Rupert Murdoch and Rebekah Brooks probably should not have smiled in the photo above. After their first meeting since the News of the World phone hacking scandal his its tipping point last week, the News Corp. owner and chief executive were heading to dinner at a swank central London hotel, and the two toothy grins seemed smug to the British. "Just what IS there to smile about?" wondered the Daily Mail in their lead story Monday morning. The Mudoch-owned Times toned it down announcing "Police to interview Brooks as Murdoch takes control," but the paper's readers weighed in sourly. "What a sickening photograph," writes Tony Beswick in the comments on The Times article. "As a mere reader for four decades, I am cancelling my subscription and moving to a publication without such a despicable owner and manager. Thank you and goodbye."
Journalists relayed their disdain more academically. Heralded both as a failure of oversight in the British press and a victory of investigative journalism, the News of the World crisis is being called "Murdoch's Watergate" by none other than Carl Bernstein in the latest Newsweek. (We normally think that the Watergate comparison gets thrown around a bit too much, but Bernstein can use it whenever the heck he wants.) Monday morning opinions from across the pond echo the severity of the scandal and bring reproach on how News Corp. so far has handled the fallout.
News Corp.'s "kamikaze crisis management" will go down in history says Alastair Campbell in a Financial Times column. But it's also an opportunity to fix the system:
The latest revelations have forced the police, News International and the government to act. The police will now be more vigorous. News International will continue with their kamikaze crisis management, which one day will be studied as a textbook case of how not to do it. But the most important developments are the prime minister’s dual inquiries into press practices and a new system of regulation. These mean we now have a once in a generation opportunity for a new settlement between politics, the media and the public. Nobody can argue that we have the press we deserve. Pressured by technological change, a dominant strain of Britain’s media has gone into a spiral of decline, in which this scandal is only the most dramatic development.
"It is like a nightmare scripted by Noam Chomsky and Slavoj Zizek" writes Paul Mason, economics editor at the BBC's Newsnight. You probably learned about this theory in college:
Now, there is a school of social theory that has a name for a system in which press barons, police officers and elected politicians operate a mutual back-scratching club: it is termed "the manufacturing of consent".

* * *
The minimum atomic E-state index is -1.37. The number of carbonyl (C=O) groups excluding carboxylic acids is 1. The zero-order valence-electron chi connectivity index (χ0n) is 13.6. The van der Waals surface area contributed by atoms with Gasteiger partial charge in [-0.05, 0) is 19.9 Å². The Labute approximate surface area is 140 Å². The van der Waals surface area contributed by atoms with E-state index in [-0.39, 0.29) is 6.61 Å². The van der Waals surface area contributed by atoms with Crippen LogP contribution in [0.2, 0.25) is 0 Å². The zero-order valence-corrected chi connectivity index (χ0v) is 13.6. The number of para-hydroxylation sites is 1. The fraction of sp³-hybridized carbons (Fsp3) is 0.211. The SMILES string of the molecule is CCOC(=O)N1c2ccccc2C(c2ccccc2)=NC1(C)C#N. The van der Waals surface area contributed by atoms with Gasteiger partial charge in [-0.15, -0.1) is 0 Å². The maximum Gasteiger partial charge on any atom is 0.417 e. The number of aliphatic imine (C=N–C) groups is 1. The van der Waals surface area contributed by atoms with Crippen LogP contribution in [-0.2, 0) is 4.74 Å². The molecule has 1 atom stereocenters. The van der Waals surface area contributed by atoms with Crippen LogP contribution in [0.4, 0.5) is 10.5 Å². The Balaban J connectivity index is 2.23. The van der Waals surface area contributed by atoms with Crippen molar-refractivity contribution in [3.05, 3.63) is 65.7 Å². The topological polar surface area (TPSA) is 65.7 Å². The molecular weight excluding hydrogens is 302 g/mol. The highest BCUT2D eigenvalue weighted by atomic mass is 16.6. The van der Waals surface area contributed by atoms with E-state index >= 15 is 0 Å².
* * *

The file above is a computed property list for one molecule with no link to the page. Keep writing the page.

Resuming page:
Pioneered by Edward Herman and Noam Chomsky, the theory states that essentially the mass media is a propaganda machine; that the advertising model makes large corporate advertisers into "unofficial regulators"; that the media live in fear of politicians; that truly objective journalism is impossible because it is unprofitable (and plagued by "flak" generated within the legal system by resistant corporate power).
At one level, this week's events might be seen as a vindication of the theory: News International has admitted paying police officers; and politicians are admitting they have all played the game of influence ("We've all been in this together" said Cameron, disarmingly). The journalists are baring their breasts and examining their consciences. The whole web of influence has been uncovered.
The worst is still to come. Roy Greenslade quotes The Times's Monday op-ed column--otherwise stranded behind a paywall--and notes how "it indicates the growing split within News International." The Times says:
If there was any hope that shutting down the newspaper would shut down the scandal, that hope has rapidly disappeared. Rebekah Brooks, the chief executive of News International, told staff that it would become clear, in time, why it had been necessary to close the News of the World.
When even the company says that there is worse to come we can be assured that the full truth has not come to light yet. It must do.
The past seven days have been the most turbulent for British media since the death of Diana, Princess of Wales. At the start of a new week, there are a great many questions still to be answered.
And reform will bear its own challenges says Toby Harnden at The Daily Telegraph. In a column titled "Don't let the politicians turn the British press into an American-style lapdog of the Establishment," Harnden tells us how he really feels:
Yes, there was a failure of self-regulation by the Press Complaints Commission. But let’s not forget that it was British journalists, most notably Nick Davies and his team at the Guardian, who brought Murdoch to his knees last week. The tipping point came when the Guardian revealed that Milly Dowler’s phone had been hacked and the Telegraph reported that the families of war dead were also targeted. Seems to me like some pretty good self-regulation there.
There were failures within journalism, certainly. There was police corruption too. But the willing participants in a morally bankrupt political culture should not be allowed to profit from the demise of the system they helped to create.
Americans may see some consequences too. Remarks Carl Bernstein in Newsweek, "Tabloid journalism--and our tabloid culture--may never be the same." Woodward says we should've seen this coming:
The hacking scandal currently shaking Rupert Murdoch’s empire will surprise only those who have willfully blinded themselves to that empire’s pernicious influence on journalism in the English-speaking world. Too many of us have winked in amusement at the salaciousness without considering the larger corruption of journalism and politics promulgated by Murdoch Culture on both sides of the Atlantic.
This article is from the archive of our partner The Wire.
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